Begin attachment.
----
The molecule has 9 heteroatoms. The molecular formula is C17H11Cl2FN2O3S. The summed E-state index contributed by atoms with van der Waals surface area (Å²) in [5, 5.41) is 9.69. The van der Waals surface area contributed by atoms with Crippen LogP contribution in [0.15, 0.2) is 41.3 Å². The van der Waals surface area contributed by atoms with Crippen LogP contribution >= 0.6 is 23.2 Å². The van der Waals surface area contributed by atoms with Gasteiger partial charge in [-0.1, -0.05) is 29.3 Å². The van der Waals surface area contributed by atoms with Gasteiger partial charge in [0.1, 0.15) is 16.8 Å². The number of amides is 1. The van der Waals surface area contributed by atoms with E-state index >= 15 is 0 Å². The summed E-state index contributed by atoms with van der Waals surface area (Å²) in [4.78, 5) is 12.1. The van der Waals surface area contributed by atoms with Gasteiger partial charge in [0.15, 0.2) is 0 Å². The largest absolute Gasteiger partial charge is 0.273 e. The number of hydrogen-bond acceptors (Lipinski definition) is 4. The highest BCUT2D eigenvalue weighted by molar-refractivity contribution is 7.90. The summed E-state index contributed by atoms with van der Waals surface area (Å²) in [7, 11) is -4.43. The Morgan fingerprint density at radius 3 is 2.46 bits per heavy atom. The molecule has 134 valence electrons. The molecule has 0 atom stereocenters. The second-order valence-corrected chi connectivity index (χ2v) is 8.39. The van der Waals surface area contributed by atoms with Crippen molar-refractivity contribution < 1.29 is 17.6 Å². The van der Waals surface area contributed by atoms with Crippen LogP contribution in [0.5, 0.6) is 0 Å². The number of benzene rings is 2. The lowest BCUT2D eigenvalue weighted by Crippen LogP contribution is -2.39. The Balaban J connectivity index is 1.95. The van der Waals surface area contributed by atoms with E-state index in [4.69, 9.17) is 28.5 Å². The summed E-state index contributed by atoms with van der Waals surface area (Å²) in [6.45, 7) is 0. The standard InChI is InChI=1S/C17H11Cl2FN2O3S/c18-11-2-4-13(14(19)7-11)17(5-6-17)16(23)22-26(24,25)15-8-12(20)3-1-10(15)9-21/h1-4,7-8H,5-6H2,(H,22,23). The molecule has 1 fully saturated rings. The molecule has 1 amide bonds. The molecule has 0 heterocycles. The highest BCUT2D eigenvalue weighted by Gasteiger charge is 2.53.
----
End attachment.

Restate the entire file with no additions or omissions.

The molecule has 9 heteroatoms. The molecular formula is C17H11Cl2FN2O3S. The summed E-state index contributed by atoms with van der Waals surface area (Å²) in [5, 5.41) is 9.69. The van der Waals surface area contributed by atoms with Crippen LogP contribution in [0.15, 0.2) is 41.3 Å². The van der Waals surface area contributed by atoms with Crippen LogP contribution >= 0.6 is 23.2 Å². The van der Waals surface area contributed by atoms with Gasteiger partial charge in [-0.1, -0.05) is 29.3 Å². The van der Waals surface area contributed by atoms with Gasteiger partial charge in [0.1, 0.15) is 16.8 Å². The number of amides is 1. The van der Waals surface area contributed by atoms with E-state index >= 15 is 0 Å². The summed E-state index contributed by atoms with van der Waals surface area (Å²) in [4.78, 5) is 12.1. The van der Waals surface area contributed by atoms with Gasteiger partial charge in [0.15, 0.2) is 0 Å². The largest absolute Gasteiger partial charge is 0.273 e. The number of hydrogen-bond acceptors (Lipinski definition) is 4. The highest BCUT2D eigenvalue weighted by molar-refractivity contribution is 7.90. The summed E-state index contributed by atoms with van der Waals surface area (Å²) in [7, 11) is -4.43. The Morgan fingerprint density at radius 3 is 2.46 bits per heavy atom. The molecule has 134 valence electrons. The molecule has 0 atom stereocenters. The second-order valence-corrected chi connectivity index (χ2v) is 8.39. The van der Waals surface area contributed by atoms with Crippen molar-refractivity contribution < 1.29 is 17.6 Å². The van der Waals surface area contributed by atoms with Crippen LogP contribution in [0.5, 0.6) is 0 Å². The number of benzene rings is 2. The lowest BCUT2D eigenvalue weighted by Crippen LogP contribution is -2.39. The Balaban J connectivity index is 1.95. The van der Waals surface area contributed by atoms with E-state index in [4.69, 9.17) is 28.5 Å². The summed E-state index contributed by atoms with van der Waals surface area (Å²) in [6.45, 7) is 0. The standard InChI is InChI=1S/C17H11Cl2FN2O3S/c18-11-2-4-13(14(19)7-11)17(5-6-17)16(23)22-26(24,25)15-8-12(20)3-1-10(15)9-21/h1-4,7-8H,5-6H2,(H,22,23). The molecule has 1 fully saturated rings. The molecule has 1 amide bonds. The molecule has 0 heterocycles. The highest BCUT2D eigenvalue weighted by Gasteiger charge is 2.53.